Originally posted on 99U.
You can tell a lot about a person by how they run their meetings. Inviting the correct people and creating clear agendas are just the beginning. But are they also demonstrating emotional intelligence? Are they making eye contact and actually paying attention, positively contributing to the conversation in a meaningful way? If we really want to improve how people work together at meetings (and by extension, in the entire organization), we need to develop and rely on our key emotional intelligence competency: empathy. A lack of empathy breeds misunderstanding and mistrust, which can diminish productivity and happiness. It can even topple CEOs.
Empathy, or the ability to experience and align with the thoughts/emotions/experiences of others, is what Annie McKee (author of Primal Leadership) believes is a fundamental construct to leadership. As she explains:
Empathy is a competency that allows you to read people…This isn’t as easy as it seems. Sometimes, the smartest resisters often look like supporters, but they’re not supportive at all. They’re smart, sneaky idea-killers.
Carefully reading people will help you understand the major, and often hidden, conflicts in the group. Hint: These conflicts probably have nothing to do with the topics or decisions being made at the meeting. It is far more likely to be linked to very human dynamics like who is allowed to influence whom: headquarters vs. the field; expats vs. local nationals; and power dynamics between men and women, and among people of various races.
Empathy lets you “see” and manage these power dynamics. Many of us would like to think that these dynamics — and office politics, in general — are beneath us, unimportant, or just for those Machiavellian folks we all dislike. Realistically, though, power is hugely important in groups because it is the real currency in most organizations. And it plays out in meetings. Learning to read how the flow of power is moving and shifting can help you lead the meeting — and everything else.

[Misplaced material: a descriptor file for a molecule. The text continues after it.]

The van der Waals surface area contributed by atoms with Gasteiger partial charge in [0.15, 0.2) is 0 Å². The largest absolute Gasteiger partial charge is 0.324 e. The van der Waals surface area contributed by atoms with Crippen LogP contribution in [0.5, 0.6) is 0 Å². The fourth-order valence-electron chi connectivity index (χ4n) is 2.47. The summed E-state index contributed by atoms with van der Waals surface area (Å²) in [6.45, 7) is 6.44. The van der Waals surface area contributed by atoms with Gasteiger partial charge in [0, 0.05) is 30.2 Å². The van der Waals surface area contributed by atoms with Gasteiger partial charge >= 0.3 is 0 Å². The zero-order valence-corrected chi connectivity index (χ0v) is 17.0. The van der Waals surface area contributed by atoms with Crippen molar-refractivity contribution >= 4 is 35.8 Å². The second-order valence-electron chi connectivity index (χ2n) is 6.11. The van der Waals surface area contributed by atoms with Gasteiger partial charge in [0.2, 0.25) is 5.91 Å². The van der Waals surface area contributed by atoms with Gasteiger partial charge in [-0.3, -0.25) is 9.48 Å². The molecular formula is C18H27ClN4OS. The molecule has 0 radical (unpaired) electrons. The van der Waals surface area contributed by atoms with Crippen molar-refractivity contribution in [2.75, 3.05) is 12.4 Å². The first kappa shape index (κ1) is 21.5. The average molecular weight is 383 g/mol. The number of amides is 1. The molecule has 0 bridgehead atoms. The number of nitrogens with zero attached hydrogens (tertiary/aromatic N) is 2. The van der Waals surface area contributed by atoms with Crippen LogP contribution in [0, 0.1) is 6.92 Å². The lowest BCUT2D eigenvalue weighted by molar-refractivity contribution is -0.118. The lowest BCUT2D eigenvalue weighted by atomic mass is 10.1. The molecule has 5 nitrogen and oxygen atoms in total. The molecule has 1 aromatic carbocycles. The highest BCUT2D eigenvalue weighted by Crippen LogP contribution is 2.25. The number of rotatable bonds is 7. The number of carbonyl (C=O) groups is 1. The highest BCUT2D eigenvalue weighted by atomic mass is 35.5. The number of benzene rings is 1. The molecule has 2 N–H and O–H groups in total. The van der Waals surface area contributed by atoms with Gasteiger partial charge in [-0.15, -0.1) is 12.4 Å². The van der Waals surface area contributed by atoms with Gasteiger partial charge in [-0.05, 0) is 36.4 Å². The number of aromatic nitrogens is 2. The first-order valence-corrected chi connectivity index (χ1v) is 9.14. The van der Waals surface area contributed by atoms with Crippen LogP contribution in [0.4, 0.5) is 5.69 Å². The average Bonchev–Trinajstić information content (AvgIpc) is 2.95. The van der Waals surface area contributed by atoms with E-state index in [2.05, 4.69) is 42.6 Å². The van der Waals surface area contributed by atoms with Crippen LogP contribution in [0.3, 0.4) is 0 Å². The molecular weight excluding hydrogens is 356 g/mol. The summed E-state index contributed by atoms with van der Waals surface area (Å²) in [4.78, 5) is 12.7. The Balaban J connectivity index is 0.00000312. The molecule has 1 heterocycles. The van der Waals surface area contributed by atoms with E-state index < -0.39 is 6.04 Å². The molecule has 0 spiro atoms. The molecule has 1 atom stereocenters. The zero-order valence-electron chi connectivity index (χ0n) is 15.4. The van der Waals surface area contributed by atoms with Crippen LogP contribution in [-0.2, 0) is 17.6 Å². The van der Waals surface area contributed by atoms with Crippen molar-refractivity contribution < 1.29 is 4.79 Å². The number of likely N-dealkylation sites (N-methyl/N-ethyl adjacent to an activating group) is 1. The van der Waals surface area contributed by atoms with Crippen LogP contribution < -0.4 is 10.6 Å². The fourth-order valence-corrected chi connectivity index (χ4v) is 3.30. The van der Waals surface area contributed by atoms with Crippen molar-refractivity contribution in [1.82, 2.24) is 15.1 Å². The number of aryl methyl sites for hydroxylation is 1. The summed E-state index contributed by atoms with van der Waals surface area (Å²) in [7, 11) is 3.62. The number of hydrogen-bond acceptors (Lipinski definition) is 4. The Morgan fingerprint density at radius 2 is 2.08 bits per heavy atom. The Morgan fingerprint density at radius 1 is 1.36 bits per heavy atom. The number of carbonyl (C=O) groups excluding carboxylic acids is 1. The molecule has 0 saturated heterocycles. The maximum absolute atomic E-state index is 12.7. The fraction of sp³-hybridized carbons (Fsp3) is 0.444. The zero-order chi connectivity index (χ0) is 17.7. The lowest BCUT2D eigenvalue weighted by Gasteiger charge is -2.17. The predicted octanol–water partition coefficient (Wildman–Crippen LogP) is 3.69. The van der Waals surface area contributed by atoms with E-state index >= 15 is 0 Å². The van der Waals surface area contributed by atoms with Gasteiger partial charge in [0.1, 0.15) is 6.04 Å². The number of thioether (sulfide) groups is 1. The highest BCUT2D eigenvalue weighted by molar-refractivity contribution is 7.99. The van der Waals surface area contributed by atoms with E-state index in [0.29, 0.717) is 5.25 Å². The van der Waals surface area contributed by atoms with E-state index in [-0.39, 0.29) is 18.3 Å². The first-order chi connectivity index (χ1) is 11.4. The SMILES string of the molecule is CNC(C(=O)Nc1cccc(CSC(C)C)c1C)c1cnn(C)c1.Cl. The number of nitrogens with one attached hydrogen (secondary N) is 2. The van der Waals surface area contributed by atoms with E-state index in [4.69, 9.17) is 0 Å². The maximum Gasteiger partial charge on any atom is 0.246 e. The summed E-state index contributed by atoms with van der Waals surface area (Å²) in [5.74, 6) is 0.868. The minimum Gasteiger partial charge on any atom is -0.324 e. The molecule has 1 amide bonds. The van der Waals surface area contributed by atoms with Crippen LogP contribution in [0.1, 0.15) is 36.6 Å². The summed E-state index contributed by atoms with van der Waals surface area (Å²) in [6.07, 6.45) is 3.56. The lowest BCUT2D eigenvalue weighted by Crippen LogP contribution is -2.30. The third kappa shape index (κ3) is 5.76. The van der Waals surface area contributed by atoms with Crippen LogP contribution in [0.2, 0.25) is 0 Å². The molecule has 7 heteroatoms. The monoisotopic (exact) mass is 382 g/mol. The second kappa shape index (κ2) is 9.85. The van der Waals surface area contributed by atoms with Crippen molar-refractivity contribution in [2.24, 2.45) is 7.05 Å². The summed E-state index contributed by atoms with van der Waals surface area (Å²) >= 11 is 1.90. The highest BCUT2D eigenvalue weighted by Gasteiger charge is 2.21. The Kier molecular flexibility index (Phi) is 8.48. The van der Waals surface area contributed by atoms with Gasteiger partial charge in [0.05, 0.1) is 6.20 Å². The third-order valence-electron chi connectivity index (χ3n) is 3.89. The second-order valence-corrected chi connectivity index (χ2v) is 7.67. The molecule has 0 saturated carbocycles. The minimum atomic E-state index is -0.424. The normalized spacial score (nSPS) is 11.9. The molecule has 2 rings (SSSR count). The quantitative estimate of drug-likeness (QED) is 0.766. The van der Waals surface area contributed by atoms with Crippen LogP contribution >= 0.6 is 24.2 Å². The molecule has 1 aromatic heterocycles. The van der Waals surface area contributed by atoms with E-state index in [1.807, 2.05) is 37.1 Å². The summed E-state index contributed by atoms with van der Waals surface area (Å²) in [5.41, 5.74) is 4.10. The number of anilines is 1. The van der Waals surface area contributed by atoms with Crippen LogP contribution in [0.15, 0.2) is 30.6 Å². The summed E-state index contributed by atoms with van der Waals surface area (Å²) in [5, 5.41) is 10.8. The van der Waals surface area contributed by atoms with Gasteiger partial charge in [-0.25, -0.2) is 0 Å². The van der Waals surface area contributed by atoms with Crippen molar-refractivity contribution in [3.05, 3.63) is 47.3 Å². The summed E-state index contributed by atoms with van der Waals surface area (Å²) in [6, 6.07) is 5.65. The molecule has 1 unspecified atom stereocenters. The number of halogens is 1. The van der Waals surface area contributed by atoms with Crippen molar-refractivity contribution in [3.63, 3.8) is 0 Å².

Empathy is what separates a good leader from a great leader. Great leaders need empathy in order to show their people that they care for their wants, needs, and development. They are key to organizations largely because they are able to effectively nurture relationships – and the most empathetic of leaders recognize the signs of abuse of power (and prevent it from manifesting) well in advance.
The ability to walk in other people’s shoes, to understand their perspectives (not just rationally, but also emotionally) begins with self-awareness. If you’re not sure where you fit on the Empathy-scale, Lou Solomon, author of Say Something Real, suggests asking yourself the following:
- Are you keeping the small, inconvenient promises that fall outside of the spotlight?
- Do you invite others into the spotlight?
- Do you isolate yourself in the decision-making process? Do the decisions you’re making reflect what you truly value?
- Do you admit your mistakes?
- Are you the same person at work, at home and in the spotlight?
- Do you tell yourself there are exceptions or different rules for people like you?
Operationalizing something as complex as empathy can hard, especially since you’ve been told your whole life to “treat people how you want to be treated.” As well-intentioned as The Golden Rule is, it’s fundamental flaw is that it assumes alignment. To bring empathy into your life, focus instead on treating people how they want to be treated. In doing so, you automatically ascertain what the other person values in a relationship or interaction. And you do so without question or judgement. This doesn’t mean making painful compromises or giving in to unreasonable requests.
To truly breath life into your organization and dramatically improve your chances of success, you must be present, aware and empathetic. Meeting people where they are instead of assuming that’s where you are.